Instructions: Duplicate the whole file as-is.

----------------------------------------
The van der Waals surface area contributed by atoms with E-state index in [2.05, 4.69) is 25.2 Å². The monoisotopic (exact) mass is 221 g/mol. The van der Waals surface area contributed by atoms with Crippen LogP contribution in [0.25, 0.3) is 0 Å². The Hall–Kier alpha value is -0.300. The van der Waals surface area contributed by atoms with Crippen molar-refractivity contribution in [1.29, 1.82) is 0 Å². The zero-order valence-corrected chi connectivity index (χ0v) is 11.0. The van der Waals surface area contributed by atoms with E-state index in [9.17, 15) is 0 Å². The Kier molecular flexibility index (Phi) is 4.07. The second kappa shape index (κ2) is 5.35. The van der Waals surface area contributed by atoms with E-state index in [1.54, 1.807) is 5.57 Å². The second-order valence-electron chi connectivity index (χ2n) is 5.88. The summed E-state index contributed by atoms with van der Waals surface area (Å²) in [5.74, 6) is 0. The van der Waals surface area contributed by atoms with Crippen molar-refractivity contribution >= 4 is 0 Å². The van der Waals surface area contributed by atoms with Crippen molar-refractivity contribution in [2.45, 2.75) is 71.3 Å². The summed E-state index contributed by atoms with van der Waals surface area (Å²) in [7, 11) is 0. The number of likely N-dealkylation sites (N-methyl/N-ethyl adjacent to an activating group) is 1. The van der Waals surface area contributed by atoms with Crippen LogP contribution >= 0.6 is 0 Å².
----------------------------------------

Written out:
The van der Waals surface area contributed by atoms with E-state index in [2.05, 4.69) is 25.2 Å². The monoisotopic (exact) mass is 221 g/mol. The van der Waals surface area contributed by atoms with Crippen LogP contribution in [0.25, 0.3) is 0 Å². The Hall–Kier alpha value is -0.300. The van der Waals surface area contributed by atoms with Crippen molar-refractivity contribution in [1.29, 1.82) is 0 Å². The zero-order valence-corrected chi connectivity index (χ0v) is 11.0. The van der Waals surface area contributed by atoms with E-state index in [9.17, 15) is 0 Å². The Kier molecular flexibility index (Phi) is 4.07. The second kappa shape index (κ2) is 5.35. The van der Waals surface area contributed by atoms with E-state index in [1.54, 1.807) is 5.57 Å². The second-order valence-electron chi connectivity index (χ2n) is 5.88. The summed E-state index contributed by atoms with van der Waals surface area (Å²) in [5.74, 6) is 0. The van der Waals surface area contributed by atoms with Crippen molar-refractivity contribution >= 4 is 0 Å². The van der Waals surface area contributed by atoms with Crippen molar-refractivity contribution in [2.45, 2.75) is 71.3 Å². The summed E-state index contributed by atoms with van der Waals surface area (Å²) in [7, 11) is 0. The number of likely N-dealkylation sites (N-methyl/N-ethyl adjacent to an activating group) is 1. The van der Waals surface area contributed by atoms with Crippen LogP contribution >= 0.6 is 0 Å².